Analysis: A new kind of peace is taking shape before our eyes between Israel, Egypt, Jordan and Saudi Arabia. No longer cold, indifferent and hostile, peace is hiding in the highest places of the government echelons. Together, the new peace partners are learning to assess the dimensions of the next conflict, which will likely be the worst we’ve ever experienced.
Smadar Perry |Published: 29.11.17 , 23:32
An old friend called me from Jordan on Monday. Help me out of the imbroglio, he requested. I have an urgent personal issue, and I must get to Tel Aviv. I need no explanation from my friend: the Israeli Embassy in Amman has been under lock and key for four months now, and there is no one to issue him an entry visa and stamp his passport.
Here’s a reminder: King Abdullah is angry with Prime Minister Benjamin Netanyahu for failing to end the security guard affair. The Jordanian street is furious over the unsolved death of two citizens. Israel promised to hand over the investigation report and bring the guard to justice. The king and the street have lost their patience.
A solution has already been found for hundreds of passports that got stranded in the empty embassy building, including passports from Egypt which were sent to Amman after the Israeli Embassy in Cairo was shut down. In Jordan, new documents were issued. In Cairo, anyone wishing to visit Israel is required to first of all present “the yellow note.” The process of obtaining that note, in the general security service’s offices, is deterring. No one wants their name and address to be listed, as someone may pay them a visit at night to inquire why they are rushing to Tel Aviv. No one wants to “get caught in normalization” either.
A new kind of peace is taking shape before our eyes. It’s no longer cold, indifferent and hostile peace, but peace hiding in the highest places of the government echelons. Leader vis-à-vis leader, in Egypt’s case, and apparatus vis-à-vis apparatus, in Jordan’s case.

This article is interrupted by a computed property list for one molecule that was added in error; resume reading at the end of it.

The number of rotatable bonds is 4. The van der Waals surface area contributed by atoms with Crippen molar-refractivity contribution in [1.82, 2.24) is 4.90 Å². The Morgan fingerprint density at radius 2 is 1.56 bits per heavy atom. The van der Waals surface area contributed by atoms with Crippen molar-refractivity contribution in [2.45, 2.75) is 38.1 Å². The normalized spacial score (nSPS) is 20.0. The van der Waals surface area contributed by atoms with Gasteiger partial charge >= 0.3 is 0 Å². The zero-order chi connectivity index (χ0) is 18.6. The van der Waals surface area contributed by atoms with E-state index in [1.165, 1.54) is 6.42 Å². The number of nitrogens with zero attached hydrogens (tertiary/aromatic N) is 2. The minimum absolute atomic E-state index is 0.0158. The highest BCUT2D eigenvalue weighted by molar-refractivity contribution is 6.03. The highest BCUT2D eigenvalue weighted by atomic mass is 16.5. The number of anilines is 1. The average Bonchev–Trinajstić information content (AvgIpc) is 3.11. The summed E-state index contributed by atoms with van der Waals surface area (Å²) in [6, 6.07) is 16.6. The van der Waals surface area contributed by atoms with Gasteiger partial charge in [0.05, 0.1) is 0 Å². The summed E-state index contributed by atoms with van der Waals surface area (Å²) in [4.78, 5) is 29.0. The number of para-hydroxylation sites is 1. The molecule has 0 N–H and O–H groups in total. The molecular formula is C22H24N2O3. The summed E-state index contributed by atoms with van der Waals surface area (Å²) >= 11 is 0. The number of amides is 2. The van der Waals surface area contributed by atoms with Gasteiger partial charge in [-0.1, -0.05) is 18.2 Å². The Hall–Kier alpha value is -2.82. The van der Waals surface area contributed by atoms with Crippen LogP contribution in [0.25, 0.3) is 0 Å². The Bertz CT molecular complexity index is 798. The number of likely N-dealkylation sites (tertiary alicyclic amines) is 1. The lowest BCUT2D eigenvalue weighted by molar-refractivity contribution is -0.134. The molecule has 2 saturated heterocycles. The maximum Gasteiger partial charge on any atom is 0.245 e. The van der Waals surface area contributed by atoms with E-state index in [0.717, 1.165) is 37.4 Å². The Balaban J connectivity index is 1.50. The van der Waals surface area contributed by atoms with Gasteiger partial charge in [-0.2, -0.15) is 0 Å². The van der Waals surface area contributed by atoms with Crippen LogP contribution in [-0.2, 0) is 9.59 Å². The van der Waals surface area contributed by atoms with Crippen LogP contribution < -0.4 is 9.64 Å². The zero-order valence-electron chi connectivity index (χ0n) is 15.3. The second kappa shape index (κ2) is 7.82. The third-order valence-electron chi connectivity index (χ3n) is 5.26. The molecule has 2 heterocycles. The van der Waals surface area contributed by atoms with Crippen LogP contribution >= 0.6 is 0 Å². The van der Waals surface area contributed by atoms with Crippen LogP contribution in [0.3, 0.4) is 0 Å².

Egyptian President Abdel Fattah al-Sisi announces at his own initiative that he talks to Netanyahu, and the prime minister makes a comment about “an interesting conversation with the Egyptian president.” As for the angry king of Jordan, the street no longer has to launch protests against signs pointing to normal relations. Everything is concealed, and Israel is drifting away.
Now, a third partner is entering the picture. The young crown prince from Saudi Arabia, who is imposing a new political, economic and maybe even social order. As far as he’s concerned, the sky’s the limit. Who should we believe: Energy Minister Yuval Steinitz, who is scattering statements about covert contacts and cooperation, or Saudi Foreign Minister Adel al-Jubeir, who is firmly denying this, and insisting that such things never happened?
I’m going to guess that had there really been no contacts, the Saudi minister would have allowed himself to keep quiet. There are too many signs stacking up on the ground that there is, in fact, a dialogue going on at a high rank. Riyadh and Jerusalem are connected by a whole lot of interests under the rug, led by the Iranian threat. I’m willing to believe the Saudi foreign minister when he insists that we have yet to reach the path of open relations. The test will take place soon: will the Saudis issue entry visas for the Israeli chess team, and how will be greeted, if at all?
The new peace draws the boundaries of the “good guys” camp versus the “bad guys” camp in our neighborhood, between the moderate Sunni-Muslim axis and the evil Shiite axis, as Iran has already succeeded in settling in four capitals: Baghdad, Damascus, Sanaa and Beirut. The Revolutionary Guards are not on an annual field trip; they have come to gain strongholds.
The moderate axis is learning how to walk on eggshells. If a conflict breaks out in one of the places, the next war will be the worst and toughest war we’ve ever experienced, with weapons we never dreamed of, soaked with blood and destruction. It won’t be a war between states. It will be a war within the Muslim camp which everyone is now trying to curb, and Israel—being stuck in the middle—will have trouble evading it.
Together, the new peace partners are learning to assess the dimensions of the next conflict. We should take note of the warnings from one side (Hezbollah Secretary-General Hassan Nasrallah) and the “all clear” signals from our side. No one is planning to initiate an adventure in Lebanon against the Iranians and Hezbollah’s missile arsenal. No one in Riyadh, Cairo and Amman will assume responsibility for taking the first step against Iran, when no one knows where and how it will end. And peace? It will remain in its new, covert place, moving away from the civil level, because the leaders are busy.